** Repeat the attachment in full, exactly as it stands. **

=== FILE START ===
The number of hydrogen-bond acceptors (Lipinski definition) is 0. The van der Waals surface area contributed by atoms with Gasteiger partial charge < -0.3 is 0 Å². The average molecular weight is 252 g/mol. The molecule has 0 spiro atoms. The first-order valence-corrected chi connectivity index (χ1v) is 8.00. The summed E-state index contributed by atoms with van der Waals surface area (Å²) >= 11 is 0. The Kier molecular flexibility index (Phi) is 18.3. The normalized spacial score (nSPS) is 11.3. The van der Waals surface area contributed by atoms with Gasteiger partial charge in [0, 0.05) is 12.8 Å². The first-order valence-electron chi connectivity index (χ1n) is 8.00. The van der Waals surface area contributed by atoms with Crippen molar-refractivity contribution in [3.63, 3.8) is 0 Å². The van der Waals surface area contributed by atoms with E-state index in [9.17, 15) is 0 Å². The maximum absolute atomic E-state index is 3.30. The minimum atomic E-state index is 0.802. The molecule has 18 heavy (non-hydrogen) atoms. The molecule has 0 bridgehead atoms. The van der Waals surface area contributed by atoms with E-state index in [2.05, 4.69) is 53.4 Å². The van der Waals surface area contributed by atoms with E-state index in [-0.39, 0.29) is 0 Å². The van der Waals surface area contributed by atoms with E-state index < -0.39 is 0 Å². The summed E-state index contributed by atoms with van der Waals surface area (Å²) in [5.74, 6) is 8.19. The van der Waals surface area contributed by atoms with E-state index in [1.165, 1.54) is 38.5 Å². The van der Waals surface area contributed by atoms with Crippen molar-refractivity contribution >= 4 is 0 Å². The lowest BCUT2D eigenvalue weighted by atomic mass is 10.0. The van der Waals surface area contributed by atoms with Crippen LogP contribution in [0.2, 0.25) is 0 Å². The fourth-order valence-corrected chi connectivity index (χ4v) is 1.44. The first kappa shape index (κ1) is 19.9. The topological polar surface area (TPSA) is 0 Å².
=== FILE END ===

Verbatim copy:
The number of hydrogen-bond acceptors (Lipinski definition) is 0. The van der Waals surface area contributed by atoms with Gasteiger partial charge < -0.3 is 0 Å². The average molecular weight is 252 g/mol. The molecule has 0 spiro atoms. The first-order valence-corrected chi connectivity index (χ1v) is 8.00. The summed E-state index contributed by atoms with van der Waals surface area (Å²) >= 11 is 0. The Kier molecular flexibility index (Phi) is 18.3. The normalized spacial score (nSPS) is 11.3. The van der Waals surface area contributed by atoms with Gasteiger partial charge in [0, 0.05) is 12.8 Å². The first-order valence-electron chi connectivity index (χ1n) is 8.00. The van der Waals surface area contributed by atoms with Crippen molar-refractivity contribution in [3.63, 3.8) is 0 Å². The van der Waals surface area contributed by atoms with E-state index in [9.17, 15) is 0 Å². The maximum absolute atomic E-state index is 3.30. The minimum atomic E-state index is 0.802. The molecule has 18 heavy (non-hydrogen) atoms. The molecule has 0 bridgehead atoms. The van der Waals surface area contributed by atoms with E-state index in [2.05, 4.69) is 53.4 Å². The van der Waals surface area contributed by atoms with E-state index in [-0.39, 0.29) is 0 Å². The van der Waals surface area contributed by atoms with E-state index < -0.39 is 0 Å². The summed E-state index contributed by atoms with van der Waals surface area (Å²) in [5.74, 6) is 8.19. The van der Waals surface area contributed by atoms with E-state index in [1.165, 1.54) is 38.5 Å². The van der Waals surface area contributed by atoms with Crippen molar-refractivity contribution >= 4 is 0 Å². The lowest BCUT2D eigenvalue weighted by atomic mass is 10.0. The van der Waals surface area contributed by atoms with Crippen LogP contribution in [0.2, 0.25) is 0 Å². The fourth-order valence-corrected chi connectivity index (χ4v) is 1.44. The first kappa shape index (κ1) is 19.9. The topological polar surface area (TPSA) is 0 Å².